This summer we’ll be reading ‘Strangers from a Different Shore: A History of Asian Americans”. It will be interesting to see what everyone thinks about it. With this year’s books, Liane would like to know more about Asian American experiences’ role in shaping the U.S. experience. In the fall, readers will get to discuss Eduardo Galeano. Galeano is hands down Liane’s favorite author of all time. Of course, Liane’s excited to hear about other people’s reaction to “Open Veins of Latin America: Five Centuries of the Pillage of a Continent”. She wants to know what you think about his poetic stylings and incredible command of Latin American history.

This text is one that will follow the history of exploitation of Latin America. He is concerned with gold and silver, cacao and cotton, rubber and coffee, fruit, hides and wool, petroleum, iron, nickel, manganese, copper, aluminum ore, nitrates, and tin. These are the veins which he traces through the body of the entire continent. Those veins run up to the Rio Grande and throughout the Caribbean as well. The story journies to their open ends where they empty into the coffers of wealth in the United States and Europe.

In October, travel back to the birthplace of the civil rights movement in the USA with “In Peace and Freedom: My Journey in Selma (Civil Rights and Struggle)”. Author Bernard Lafayette shares his story as a co-founder of the Student Nonviolent Coordinating Committee (SNCC). He was also a leader in the Nashville lunch counter sit-ins, a Freedom Rider, an associate of Dr. Martin Luther King, Jr. in the Southern Christian Leadership Conference (SCLC), and the national coordinator of the Poor People’s Campaign.  After meeting Dr. LaFayette last year, we are inspired to dig into more of his work around the international movement for nonviolence.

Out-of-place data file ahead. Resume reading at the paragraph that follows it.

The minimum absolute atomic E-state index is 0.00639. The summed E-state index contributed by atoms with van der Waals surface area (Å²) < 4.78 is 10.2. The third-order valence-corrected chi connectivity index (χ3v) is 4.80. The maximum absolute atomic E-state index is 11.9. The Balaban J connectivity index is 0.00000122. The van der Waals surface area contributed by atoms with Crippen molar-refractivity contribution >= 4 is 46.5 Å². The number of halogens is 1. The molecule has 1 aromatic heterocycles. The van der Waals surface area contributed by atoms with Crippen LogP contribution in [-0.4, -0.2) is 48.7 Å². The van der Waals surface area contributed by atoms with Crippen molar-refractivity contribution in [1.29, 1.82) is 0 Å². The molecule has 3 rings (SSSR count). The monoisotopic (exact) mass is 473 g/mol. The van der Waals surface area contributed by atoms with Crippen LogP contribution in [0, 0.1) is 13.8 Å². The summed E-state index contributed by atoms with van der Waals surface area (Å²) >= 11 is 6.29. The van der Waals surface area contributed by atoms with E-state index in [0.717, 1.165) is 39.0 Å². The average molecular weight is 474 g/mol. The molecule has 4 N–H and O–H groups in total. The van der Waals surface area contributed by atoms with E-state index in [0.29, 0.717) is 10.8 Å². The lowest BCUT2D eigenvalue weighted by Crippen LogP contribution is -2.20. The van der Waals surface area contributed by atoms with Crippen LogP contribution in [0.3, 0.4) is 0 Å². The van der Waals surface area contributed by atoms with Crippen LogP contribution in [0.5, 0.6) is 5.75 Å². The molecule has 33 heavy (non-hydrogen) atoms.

Let’s turn up the heat in November with “If I Could Write This in Fire” by Michelle Cliff. Her writing is about living in Jamaica, England, and the U.S. The book features stories of racism, homophobia, and social injustice. Of course, we’re excited for this one!

Ending the YW Book Club year in December with “Bad Indians” by Deborah A. Miranda.  This is suggested by YW staffer, Rhiannon O’Leary. The text “focuses on the erasure of Native American tribes, centered on the experience of the author and her tribal identity. I love her writing style, and she uses pictures, newspaper clippings, poems, analogies and a combination of different ways to tell her story rather than just through narrative. It’s a really good read and really illuminating.”

Uncover all the YWCA-recommended reading here!

It is our genuine hope that folks will join us as we explore these texts. In fact, you can read along with us in person at the STAT Training Center. We meet on the 3rd Wednesday of the month. Or, if you can’t make it in person, new this year we will be live streaming to our Facebook YW Book Club.

Plus, have some special promotions for YW Southern Arizona Book Club attendees! Receive a coupon from Bookmans at our next YW Southern Arizona Book Club meeting. In addition, mention “YW Southern Arizona Book Club” to receive 10% off any books from our list at Antigone Books in Tucson, AZ.

We invite you to the table to dig into these texts too! Let’s have some conversation, learn together. We hope that you will join us at the YWCA Book Club!